The system (supplied by M & P Survey Equipment Ltd of Chester in liaison with Nick Chappell of Lancaster University) comprises of a ‘Total Station’, a three-tripod traversing kit, a logging system and the trigonomic analysis / mapping software. A Total Station is an apparatus that combines (i) a theodolite with electronic tacheometers for vertical and horizontal angular measurement and (ii) an Electromagnetic Distance Measurement (EDM) for distance measurement. The EDM incorporated into the Total Station purchased (Leica TC400) uses a laser to transmit an infra-red, frequency modulated signal on a THz carrier wave to a retro-directive prism which returns the signal. The phase difference between the transmitted and received signal is then used to calculate the ‘slope distance’ using:
where d is the double distance, i.e., total travel of wave, l is the modulation wavelength (i.e., Vo/m f), n is the number of complete wavelengths within d, f is the phase difference between the outgoing and incoming signals, a is an additive constant related to geometrical and electrical eccentricities, Vo is the velocity of the electromagnetic wave in vacuo, m is the refractive index and f is the frequency. Within our system a Psion XP datalogger fitted with ‘Leicapak’ software and a 32K RAM is used to record these slope distance readings together with measurements of vertical and horizontal angle and site/control attributes. A Microsoft Windows programme - ‘LISCAD’ is maintained on two Royal Society computers at the DVFC for the subsequent trigonomic analysis and mapping of these data.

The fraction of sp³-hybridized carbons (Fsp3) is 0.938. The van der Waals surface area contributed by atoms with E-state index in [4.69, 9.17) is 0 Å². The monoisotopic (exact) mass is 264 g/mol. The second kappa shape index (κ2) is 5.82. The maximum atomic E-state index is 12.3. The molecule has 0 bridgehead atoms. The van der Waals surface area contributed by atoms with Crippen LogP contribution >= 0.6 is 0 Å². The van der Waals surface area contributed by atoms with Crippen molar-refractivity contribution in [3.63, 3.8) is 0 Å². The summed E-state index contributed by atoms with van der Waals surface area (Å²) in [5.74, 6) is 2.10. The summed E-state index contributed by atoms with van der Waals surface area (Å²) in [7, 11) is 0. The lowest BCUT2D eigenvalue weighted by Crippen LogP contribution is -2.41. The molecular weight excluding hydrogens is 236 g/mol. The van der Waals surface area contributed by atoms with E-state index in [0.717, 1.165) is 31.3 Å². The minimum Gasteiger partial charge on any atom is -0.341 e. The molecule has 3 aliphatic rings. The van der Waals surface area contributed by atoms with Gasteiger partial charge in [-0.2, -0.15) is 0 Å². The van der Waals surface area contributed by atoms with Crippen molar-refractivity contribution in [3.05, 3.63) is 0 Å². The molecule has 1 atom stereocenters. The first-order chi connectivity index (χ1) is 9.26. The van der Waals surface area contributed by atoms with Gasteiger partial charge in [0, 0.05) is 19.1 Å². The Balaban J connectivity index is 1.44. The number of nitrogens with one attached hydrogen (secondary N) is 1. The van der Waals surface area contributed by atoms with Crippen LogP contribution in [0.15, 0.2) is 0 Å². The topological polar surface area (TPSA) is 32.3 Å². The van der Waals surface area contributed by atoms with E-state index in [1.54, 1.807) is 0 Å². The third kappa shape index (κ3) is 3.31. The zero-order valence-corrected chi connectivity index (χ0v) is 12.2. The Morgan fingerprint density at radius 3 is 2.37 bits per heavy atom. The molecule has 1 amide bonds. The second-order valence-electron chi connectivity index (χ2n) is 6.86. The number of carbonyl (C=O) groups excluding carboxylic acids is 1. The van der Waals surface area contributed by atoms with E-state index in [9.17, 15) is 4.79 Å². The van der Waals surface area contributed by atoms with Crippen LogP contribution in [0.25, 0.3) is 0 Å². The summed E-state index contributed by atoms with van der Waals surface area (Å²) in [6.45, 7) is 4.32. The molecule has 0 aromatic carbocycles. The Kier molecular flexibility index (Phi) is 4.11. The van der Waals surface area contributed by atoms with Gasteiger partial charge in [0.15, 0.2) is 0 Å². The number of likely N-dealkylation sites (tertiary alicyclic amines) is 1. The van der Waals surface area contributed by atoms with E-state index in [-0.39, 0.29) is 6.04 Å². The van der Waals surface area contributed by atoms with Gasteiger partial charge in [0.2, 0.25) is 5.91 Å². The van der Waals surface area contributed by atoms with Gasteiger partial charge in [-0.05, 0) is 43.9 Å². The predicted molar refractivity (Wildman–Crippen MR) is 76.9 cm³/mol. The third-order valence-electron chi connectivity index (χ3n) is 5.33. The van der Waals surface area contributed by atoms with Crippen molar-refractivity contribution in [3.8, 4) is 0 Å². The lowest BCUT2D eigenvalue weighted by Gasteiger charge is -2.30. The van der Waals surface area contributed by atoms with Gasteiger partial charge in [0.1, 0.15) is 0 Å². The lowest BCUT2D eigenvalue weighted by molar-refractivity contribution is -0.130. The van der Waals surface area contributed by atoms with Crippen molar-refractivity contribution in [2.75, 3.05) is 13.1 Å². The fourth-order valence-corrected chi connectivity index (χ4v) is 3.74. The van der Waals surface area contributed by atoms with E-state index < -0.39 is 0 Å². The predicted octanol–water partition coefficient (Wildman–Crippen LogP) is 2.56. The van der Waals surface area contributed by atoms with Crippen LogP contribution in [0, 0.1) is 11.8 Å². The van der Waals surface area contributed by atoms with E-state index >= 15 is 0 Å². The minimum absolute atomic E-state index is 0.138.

The 6 km square Lembah Danum research area has limited ‘line-of-sight’ due the dense forest cover and undulating terrain. The most appropriate method of ‘control surveying’ under such conditions is that of ‘traversing’. Under this method a framework of ‘control stations’ where each station is intervisible with at least two other stations is established over the region to be surveyed. The lines joining these stations are the ‘traverse lines’. The survey then consists of the measurement of (i) angles between successive traverses (bearings), and (ii) the length of each traverse. Given the co-ordinates of the first station and the bearing of the first line, the co-ordinates of all successive points can be calculated. If the survey of this framework is undertaken in loops starting and finishing at the same co-ordinate then it is called a ‘closed loop traverse’ and the errors can be calculated and corrected. The overall accuracy of final map is dependent on very precise surveying (± a few millimetres) of the control stations. To achieve this traversing systems require (i) three tripods each fitted with forced centring equipment (tribrachs) for the Total Station and prism assemblies, and (ii) a Total Station incorporating a ‘liquid compensator’ to correct for minor tilts.
As we need to undertake the Lembah Danum survey in stages and add further detail in certain areas, then fixed ground markers need to be installed. For Danum, painted Belian (Eusioderoxylon zwageri) spikes (2" x 2" x 12") are used for these markers. Surveying the topography in the vicinity of each control station is achieved to a lower degree of accuracy using a ‘detail pole’ within a method of ‘radiation surveying’. This radiation surveying is undertaken considerably quicker with a datalogged Total Station than with traditional non-electronic methods.
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